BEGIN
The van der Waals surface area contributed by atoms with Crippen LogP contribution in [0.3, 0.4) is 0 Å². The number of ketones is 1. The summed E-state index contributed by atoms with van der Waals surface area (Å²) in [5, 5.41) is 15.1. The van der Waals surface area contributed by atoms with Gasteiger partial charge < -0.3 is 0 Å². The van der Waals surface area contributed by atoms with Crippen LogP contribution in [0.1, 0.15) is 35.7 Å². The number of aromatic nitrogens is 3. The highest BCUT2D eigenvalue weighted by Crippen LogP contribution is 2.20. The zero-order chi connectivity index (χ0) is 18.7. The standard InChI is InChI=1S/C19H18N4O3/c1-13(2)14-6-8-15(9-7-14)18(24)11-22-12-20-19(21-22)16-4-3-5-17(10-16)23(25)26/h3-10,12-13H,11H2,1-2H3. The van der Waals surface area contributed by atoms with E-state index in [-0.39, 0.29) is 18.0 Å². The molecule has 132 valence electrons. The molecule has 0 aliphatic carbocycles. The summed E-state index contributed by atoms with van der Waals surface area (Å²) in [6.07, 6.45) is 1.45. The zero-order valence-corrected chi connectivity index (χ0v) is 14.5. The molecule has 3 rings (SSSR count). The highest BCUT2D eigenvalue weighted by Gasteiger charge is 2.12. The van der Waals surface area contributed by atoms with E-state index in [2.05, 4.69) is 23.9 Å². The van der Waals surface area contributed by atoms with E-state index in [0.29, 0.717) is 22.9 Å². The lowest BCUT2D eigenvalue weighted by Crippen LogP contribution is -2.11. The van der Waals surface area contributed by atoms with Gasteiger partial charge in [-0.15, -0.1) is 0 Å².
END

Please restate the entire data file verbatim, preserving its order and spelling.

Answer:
The van der Waals surface area contributed by atoms with Crippen LogP contribution in [0.3, 0.4) is 0 Å². The number of ketones is 1. The summed E-state index contributed by atoms with van der Waals surface area (Å²) in [5, 5.41) is 15.1. The van der Waals surface area contributed by atoms with Gasteiger partial charge < -0.3 is 0 Å². The van der Waals surface area contributed by atoms with Crippen LogP contribution in [0.1, 0.15) is 35.7 Å². The number of aromatic nitrogens is 3. The highest BCUT2D eigenvalue weighted by Crippen LogP contribution is 2.20. The zero-order chi connectivity index (χ0) is 18.7. The standard InChI is InChI=1S/C19H18N4O3/c1-13(2)14-6-8-15(9-7-14)18(24)11-22-12-20-19(21-22)16-4-3-5-17(10-16)23(25)26/h3-10,12-13H,11H2,1-2H3. The van der Waals surface area contributed by atoms with E-state index in [-0.39, 0.29) is 18.0 Å². The molecule has 132 valence electrons. The molecule has 0 aliphatic carbocycles. The summed E-state index contributed by atoms with van der Waals surface area (Å²) in [6.07, 6.45) is 1.45. The zero-order valence-corrected chi connectivity index (χ0v) is 14.5. The molecule has 3 rings (SSSR count). The highest BCUT2D eigenvalue weighted by Gasteiger charge is 2.12. The van der Waals surface area contributed by atoms with E-state index in [2.05, 4.69) is 23.9 Å². The van der Waals surface area contributed by atoms with E-state index in [0.29, 0.717) is 22.9 Å². The lowest BCUT2D eigenvalue weighted by Crippen LogP contribution is -2.11. The van der Waals surface area contributed by atoms with Gasteiger partial charge in [-0.15, -0.1) is 0 Å².